EAST LANSING — On Jam the Jenison (Fieldhouse) night, Sparty, the ear-wrenching Spartan marching band and screaming Spartan fans united to make Wednesday’s game as hard as they could for the Michigan volleyball team. But amid the noise and five sets later, the Wolverines prevailed in a contested rivalry battle in East Lansing. 

Their crowd is huge and their band is excruciatingly loud, but it’s amazing — it’s so much fun for them,” said freshman outside hitter May Pertofsky. 

The No. 23 Wolverines (19-8 overall, 12-5 Big Ten) fended off the Spartans (14-13 overall, 5-12 Big Ten) in five sets. Michigan won its fourth game against all its rivals this season, and added a fifth consecutive win against the Spartans. 

The match started off slow as Michigan found themselves down 2-1 after three sets. Sloppy defensive play and a lack of communication hurt the Wolverines in the second and third sets. An increased pressure in serves for Michigan State added to Michigan’s struggles. In a rivalry game, the pressure only builds on the opposing team, especially if they are away, like the Wolverines were. 

“Going down 2-1, it becomes go-time,” said senior setter MacKenzi Welsh. “If you don’t play your best in that moment, you’re going to lose the match. … Taking that negative pressure and just using that to play to the best of your ability, and know that the game is on the line in that moment.”

After hitting .276 in the first three sets, the Wolverines came back to hit .351 in the final two sets. Michigan calmed down and played a sound game that drove them to a narrow victory.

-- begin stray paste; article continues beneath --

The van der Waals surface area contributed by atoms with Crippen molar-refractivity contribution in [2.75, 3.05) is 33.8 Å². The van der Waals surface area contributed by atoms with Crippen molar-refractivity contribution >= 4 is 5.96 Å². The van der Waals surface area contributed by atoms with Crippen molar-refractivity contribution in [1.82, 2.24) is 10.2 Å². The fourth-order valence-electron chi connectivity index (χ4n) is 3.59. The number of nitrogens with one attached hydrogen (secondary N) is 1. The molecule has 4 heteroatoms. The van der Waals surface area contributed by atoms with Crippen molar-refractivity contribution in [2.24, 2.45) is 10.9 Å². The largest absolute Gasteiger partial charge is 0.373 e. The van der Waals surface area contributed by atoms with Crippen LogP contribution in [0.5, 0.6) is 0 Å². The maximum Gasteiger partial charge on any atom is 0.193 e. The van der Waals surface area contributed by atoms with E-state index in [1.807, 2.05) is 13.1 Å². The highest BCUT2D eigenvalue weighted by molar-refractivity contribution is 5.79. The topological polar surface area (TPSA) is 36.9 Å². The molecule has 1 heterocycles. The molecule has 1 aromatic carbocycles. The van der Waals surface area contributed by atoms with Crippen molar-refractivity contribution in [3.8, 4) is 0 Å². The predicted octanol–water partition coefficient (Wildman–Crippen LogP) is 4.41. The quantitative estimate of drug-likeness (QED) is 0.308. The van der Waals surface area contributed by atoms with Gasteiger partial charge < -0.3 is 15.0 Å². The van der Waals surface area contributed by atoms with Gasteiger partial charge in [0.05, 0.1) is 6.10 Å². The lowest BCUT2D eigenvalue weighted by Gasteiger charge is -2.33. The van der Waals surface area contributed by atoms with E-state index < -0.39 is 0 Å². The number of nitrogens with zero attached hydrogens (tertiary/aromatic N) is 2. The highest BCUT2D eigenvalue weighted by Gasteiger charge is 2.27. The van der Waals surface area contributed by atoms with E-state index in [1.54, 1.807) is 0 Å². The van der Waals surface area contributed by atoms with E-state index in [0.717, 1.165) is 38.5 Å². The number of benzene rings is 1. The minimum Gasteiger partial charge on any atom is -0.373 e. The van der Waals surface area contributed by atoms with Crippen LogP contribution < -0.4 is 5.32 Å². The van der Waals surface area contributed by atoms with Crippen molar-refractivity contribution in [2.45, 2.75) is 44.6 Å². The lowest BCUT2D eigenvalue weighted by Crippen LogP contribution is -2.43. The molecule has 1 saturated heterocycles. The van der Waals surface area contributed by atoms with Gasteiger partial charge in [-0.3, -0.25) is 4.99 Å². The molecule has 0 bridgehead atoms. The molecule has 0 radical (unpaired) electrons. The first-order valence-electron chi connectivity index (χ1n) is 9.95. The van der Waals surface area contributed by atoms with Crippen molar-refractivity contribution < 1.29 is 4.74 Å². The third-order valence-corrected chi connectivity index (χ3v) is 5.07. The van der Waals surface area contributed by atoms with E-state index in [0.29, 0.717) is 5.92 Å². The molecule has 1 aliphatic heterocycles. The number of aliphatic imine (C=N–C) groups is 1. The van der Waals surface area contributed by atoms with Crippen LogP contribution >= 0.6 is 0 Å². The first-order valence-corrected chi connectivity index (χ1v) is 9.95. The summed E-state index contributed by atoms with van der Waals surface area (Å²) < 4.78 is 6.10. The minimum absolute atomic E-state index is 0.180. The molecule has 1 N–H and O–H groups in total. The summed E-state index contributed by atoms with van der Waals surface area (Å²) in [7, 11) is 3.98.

“We looked nervous. We looked emotional,” said Michigan coach Mark Rosen. “We were just a little frantic … and we just needed to relax and settle into our own game. I can’t blame them. It’s a big environment. It’s a rivalry game.”

The win itself was impressive and certainly one to remember, but two key players had great milestones. First, Welsh hit the 5,000-assist mark.

“It feels pretty cool, and I know it’s a really cool lifetime achievement,” Welsh said. “I know I wouldn’t be able to without all my hitters and everyone on my team and I’m really thankful that I have the support system that I do.”

Pertofsky notched a career-high 18 kills in a single match, but when asked about the record, she had no knowledge of it, and selflessly deferred credit to her teammates.

“Throughout the game, we just kind of all looked at each other and held each other accountable,” Pertofsky said. “We were like ‘Hey guys, we need to calm each other down and we need to play for each other and play as a team and love each other. It’s a family. We can’t be against each other now, so we always started playing together and it came together very beautifully.”

Michigan played far from perfect, but came together and won a difficult game in a tough environment.

“Really proud of how they fought when they weren’t playing their best,” Rosen said. “Tiger Woods used to always use the thing that you have to be able to win with your B and C game … you can’t always have your A-game. We’d like it but doesn’t always happen.”

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